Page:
Other “low-context” characteristics: egalitarianism; separate work and personal lives; results-oriented, explicit communication; and valuing independence.

But the high-context cultures of China and India value interdependence and the group over the individual. They’re hierarchical as opposed to egalitarian, process-oriented as opposed to results-oriented. Work and personal lives bleed, and communication is often nonverbal.

The priority, Weiner said, is harmony, not truth. Which is why the direct and truthful American salesperson might be better served by learning the passive way to reject a negotiating demand.

” ‘No’ is like a slap in the face,” Mathur said. “This can become a difficult thing to deal with in closing contracts. ‘It’s very difficult,’ that means ‘No.’ “

“With the Chinese, you don’t ever lose your decorum and say the answer is ‘No, N-O!’ ” said Stetson-Rodriguez, the well-traveled president of Charis, who lived in Taiwan for a time. “Face is everything. You go back and forth maybe six times. This way, they know they’ve tried their very best to get the best deal for the family.”

Stetson-Rodriguez’s suggestions for doing business with Chinese include using formal titles, sharing a property’s history, and, in fixed-price settings, reserving a few items for compromise in barter. She said a feng shui master often accompanies a buyer to assess the energy flow in a prospective home, which had better not have an address ending in “4,” a numeral she said connotes death in some Chinese cultures.

For buyers from the “chaotic” culture of India, where houses tend to be built with steel, concrete, brick and mortar, Mathur said, “It’s solidity and value that are important. You want to emphasize the solidness of the structure. “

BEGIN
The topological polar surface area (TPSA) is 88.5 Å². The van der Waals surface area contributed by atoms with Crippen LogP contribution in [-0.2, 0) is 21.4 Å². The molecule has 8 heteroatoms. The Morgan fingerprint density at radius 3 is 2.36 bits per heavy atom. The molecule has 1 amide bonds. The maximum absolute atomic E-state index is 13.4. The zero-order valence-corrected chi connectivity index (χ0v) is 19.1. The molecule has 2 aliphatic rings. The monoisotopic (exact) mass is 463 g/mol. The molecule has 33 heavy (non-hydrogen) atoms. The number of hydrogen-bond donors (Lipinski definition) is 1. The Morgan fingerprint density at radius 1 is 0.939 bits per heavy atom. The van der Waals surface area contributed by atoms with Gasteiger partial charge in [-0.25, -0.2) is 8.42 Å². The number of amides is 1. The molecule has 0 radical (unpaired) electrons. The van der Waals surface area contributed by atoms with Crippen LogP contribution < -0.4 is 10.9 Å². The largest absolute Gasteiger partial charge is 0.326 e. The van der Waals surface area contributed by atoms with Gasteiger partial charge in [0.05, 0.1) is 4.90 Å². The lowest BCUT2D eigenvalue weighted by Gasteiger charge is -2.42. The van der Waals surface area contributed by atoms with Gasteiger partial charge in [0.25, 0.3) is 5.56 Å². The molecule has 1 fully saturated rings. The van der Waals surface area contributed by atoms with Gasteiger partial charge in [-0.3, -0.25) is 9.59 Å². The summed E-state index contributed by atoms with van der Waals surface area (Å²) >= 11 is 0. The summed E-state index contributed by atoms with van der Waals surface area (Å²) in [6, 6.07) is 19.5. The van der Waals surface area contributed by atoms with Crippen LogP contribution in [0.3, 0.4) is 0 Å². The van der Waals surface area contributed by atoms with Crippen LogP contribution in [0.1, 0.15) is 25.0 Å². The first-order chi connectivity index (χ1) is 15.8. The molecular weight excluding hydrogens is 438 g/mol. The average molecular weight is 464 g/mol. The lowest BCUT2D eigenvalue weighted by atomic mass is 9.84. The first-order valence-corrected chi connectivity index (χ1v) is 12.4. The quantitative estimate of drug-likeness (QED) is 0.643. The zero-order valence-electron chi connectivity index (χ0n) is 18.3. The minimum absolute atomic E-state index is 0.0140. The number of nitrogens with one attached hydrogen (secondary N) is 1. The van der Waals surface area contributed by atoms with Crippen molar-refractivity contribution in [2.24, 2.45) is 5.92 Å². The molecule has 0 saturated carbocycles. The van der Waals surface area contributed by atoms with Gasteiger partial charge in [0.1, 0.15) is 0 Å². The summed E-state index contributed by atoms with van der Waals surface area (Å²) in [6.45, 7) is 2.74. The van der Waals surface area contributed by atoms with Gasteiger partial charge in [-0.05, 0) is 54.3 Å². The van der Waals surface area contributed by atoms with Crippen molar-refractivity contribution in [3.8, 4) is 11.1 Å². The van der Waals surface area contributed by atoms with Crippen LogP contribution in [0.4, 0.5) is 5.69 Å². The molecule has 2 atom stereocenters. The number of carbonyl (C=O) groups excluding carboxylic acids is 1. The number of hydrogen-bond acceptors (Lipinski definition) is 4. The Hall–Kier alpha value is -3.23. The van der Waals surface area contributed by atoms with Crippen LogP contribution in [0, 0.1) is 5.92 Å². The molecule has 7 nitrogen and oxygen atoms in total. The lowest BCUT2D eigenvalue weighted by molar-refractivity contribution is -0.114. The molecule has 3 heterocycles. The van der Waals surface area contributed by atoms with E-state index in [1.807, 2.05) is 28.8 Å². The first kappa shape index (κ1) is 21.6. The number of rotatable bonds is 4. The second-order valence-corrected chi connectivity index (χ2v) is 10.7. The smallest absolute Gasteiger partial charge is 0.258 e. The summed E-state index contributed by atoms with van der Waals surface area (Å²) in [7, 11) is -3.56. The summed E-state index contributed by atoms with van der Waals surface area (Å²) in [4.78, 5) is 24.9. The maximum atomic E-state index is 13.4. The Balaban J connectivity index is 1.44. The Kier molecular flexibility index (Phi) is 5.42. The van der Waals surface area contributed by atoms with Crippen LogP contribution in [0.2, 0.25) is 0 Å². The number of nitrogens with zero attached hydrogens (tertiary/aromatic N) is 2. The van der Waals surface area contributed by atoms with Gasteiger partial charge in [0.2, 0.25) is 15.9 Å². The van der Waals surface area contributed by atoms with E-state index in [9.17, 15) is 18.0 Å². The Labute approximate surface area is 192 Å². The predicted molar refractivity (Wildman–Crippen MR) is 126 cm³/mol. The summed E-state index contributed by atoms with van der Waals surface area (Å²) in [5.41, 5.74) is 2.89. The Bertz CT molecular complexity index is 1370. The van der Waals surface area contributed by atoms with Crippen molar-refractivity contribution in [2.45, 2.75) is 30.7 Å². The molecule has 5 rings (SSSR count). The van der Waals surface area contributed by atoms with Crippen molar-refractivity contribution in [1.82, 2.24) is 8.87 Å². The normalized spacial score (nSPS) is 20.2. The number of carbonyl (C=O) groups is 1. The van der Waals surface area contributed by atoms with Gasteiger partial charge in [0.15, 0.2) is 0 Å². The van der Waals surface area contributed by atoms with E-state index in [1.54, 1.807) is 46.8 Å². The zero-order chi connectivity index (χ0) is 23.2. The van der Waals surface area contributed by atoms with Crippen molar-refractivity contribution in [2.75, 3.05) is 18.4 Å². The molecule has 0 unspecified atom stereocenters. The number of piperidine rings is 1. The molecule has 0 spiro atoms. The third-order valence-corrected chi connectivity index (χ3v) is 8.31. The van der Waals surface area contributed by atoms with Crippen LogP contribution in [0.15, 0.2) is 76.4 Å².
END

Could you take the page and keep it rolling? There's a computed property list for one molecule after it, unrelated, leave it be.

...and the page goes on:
If it can withstand a monsoon and an earthquake, that’s a key point. Low- maintenance features rate, too; Mather said that his culture’s high emphasis on education means that Indian children are raised to be good and study hard, not to clean the bathroom.

“So most are pretty inept when it comes to repairs, and any help or guidance in that area is of immense value,” he said.

He also stressed the normalcy of three generations of family living together in a house. It’s not unusual in that multigenerational setting, he said, for the senior male to be handed the pen to sign on the dotted line — even though it’s the senior male’s son or daughter who’s taking the title.

“The tactful way to handle this,” said Mathur, “is, ‘Sir, we need your blessings, but we need your son’s signature.’ You have to be very, very careful about upsetting parents.”

Mather noted that builders can serve the parents by adding guest suites to home designs.

“A lot of the things that flow from these differences are important in home design,” he said, adding that shoe closets and coat closets need to be large enough to accommodate all those guests, whatever time they arrive.